Blumenthal "Quiet Light for Data Ctrs"

Prof. Dan Blumenthal’s FRESCO project featured in The UCSB Current article “Quiet Light for Future Data Centers”

image in a data center

Blumenthal’s project aims to bring the data center into an energy efficient scalable future

The deluge of data we transmit across the globe via the internet-enabled devices and services that come online every day has required us to become much more efficient with the power, bandwidth and physical space needed to maintain the technology of our modern online lives and businesses.

“Much of the world today is interconnected and relies on data centers for everything from business to financial to social interactions,” said Daniel Blumenthal, a professor of electrical and computer engineering at UC Santa Barbara. The amount of data now being processed is growing so fast that the power needed just to get it from one place to another along the so-called information superhighway constitutes a significant portion of the world’s total energy consumption, he said. This is particularly true of interconnects — the part of the internet infrastructure tasked with getting data from one location to another.

“Think of interconnects as the highways and the roads that move data,” Blumenthal said. There are several levels of interconnects, from the local types that move data from one device on a circuit to the next, to versions that are responsible for linkages between data centers. The energy required to power interconnects alone is 10% of the world’s total energy consumption and climbing, thanks to the growing amount of data that these components need to turn from electronic signals to light, and back to electronic signals. The energy needed to keep the data servers cool also adds to total power consumption.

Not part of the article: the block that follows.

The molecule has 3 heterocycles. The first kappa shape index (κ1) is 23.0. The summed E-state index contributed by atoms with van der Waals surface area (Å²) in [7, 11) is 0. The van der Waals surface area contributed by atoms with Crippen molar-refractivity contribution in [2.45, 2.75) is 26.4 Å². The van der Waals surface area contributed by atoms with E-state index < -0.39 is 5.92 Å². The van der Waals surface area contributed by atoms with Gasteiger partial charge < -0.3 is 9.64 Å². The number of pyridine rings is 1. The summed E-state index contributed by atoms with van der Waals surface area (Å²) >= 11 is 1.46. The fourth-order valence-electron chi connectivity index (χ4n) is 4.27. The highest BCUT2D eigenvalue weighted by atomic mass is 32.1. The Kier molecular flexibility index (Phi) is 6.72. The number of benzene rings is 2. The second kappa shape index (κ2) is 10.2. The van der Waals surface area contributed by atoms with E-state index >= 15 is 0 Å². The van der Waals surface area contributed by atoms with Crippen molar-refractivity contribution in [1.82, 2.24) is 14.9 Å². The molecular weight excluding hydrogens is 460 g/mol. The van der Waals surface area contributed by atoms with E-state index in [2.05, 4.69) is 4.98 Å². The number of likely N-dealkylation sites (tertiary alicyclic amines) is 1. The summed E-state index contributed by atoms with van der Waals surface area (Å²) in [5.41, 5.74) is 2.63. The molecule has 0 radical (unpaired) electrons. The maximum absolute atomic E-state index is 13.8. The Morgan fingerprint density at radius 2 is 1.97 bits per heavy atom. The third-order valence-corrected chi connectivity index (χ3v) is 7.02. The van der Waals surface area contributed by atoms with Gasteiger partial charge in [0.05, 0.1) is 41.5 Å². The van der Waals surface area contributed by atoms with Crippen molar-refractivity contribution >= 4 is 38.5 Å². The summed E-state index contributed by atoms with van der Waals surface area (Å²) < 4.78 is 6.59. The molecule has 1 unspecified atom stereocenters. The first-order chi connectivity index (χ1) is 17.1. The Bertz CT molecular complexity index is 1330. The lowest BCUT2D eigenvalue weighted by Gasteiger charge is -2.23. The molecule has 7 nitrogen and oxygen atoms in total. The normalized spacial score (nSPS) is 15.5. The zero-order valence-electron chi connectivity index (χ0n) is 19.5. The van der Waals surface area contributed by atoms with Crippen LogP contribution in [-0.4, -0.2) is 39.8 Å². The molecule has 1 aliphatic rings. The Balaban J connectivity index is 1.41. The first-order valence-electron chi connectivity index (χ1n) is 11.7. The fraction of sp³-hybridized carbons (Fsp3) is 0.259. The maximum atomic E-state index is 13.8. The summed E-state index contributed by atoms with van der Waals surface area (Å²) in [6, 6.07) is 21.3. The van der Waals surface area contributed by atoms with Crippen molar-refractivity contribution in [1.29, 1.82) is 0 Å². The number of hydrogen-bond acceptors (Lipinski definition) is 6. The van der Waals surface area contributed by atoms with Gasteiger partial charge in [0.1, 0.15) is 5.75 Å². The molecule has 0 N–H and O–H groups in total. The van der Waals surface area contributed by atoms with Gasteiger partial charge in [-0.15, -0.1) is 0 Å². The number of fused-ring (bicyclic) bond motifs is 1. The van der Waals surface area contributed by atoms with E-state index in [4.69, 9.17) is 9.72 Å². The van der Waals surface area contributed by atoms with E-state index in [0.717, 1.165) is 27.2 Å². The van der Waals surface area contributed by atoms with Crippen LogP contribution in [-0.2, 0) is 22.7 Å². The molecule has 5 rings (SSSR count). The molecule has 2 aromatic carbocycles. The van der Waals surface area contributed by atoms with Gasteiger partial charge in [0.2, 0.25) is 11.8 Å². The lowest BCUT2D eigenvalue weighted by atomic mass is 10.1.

“The amount of worldwide data traffic is driving up the capacity inside data centers to unprecedented levels and today’s engineering solutions break down,” Blumenthal explained. “Using conventional methods as this capacity explodes places a tax on the energy and cost requirements of optical communications between physical equipment, so we need drastically new approaches.”

As the demand for additional infrastructure to maintain the performance of the superhighways increases, the physical space needed for all these components and data centers is becoming a limiting factor, creating bottlenecks of information flow even as data processing chipsets increase their capacity to what could be a whopping 100 terabytes per second for a single chip in the not too far future. This level of expected scaling was unheard of not just a handful of years ago and now it appears that is where the world is headed.

“The challenge we have is to ramp up for when that happens,” said Blumenthal, who also serves as director for UC Santa Barbara’s Terabit Optical Ethernet Center, and represents UC Santa Barbara in Microsoft’s Optics for the Cloud Research Alliance.

This challenge is a now job for Blumenthal’s ARPA-e project called FRESCO: FREquency Stabilized COherent Optical Low-Energy Wavelength Division Multiplexing DC Interconnects. Bringing the speed, high data capacity and low-energy use of light (optics) to advanced internet infrastructure architecture, the FRESCO team aims to solve the data center bottleneck while bringing energy usage and space needs to a sustainable and engineerable level.

The UCSB Current – "Quiet Light for Future Data Centers" (full article)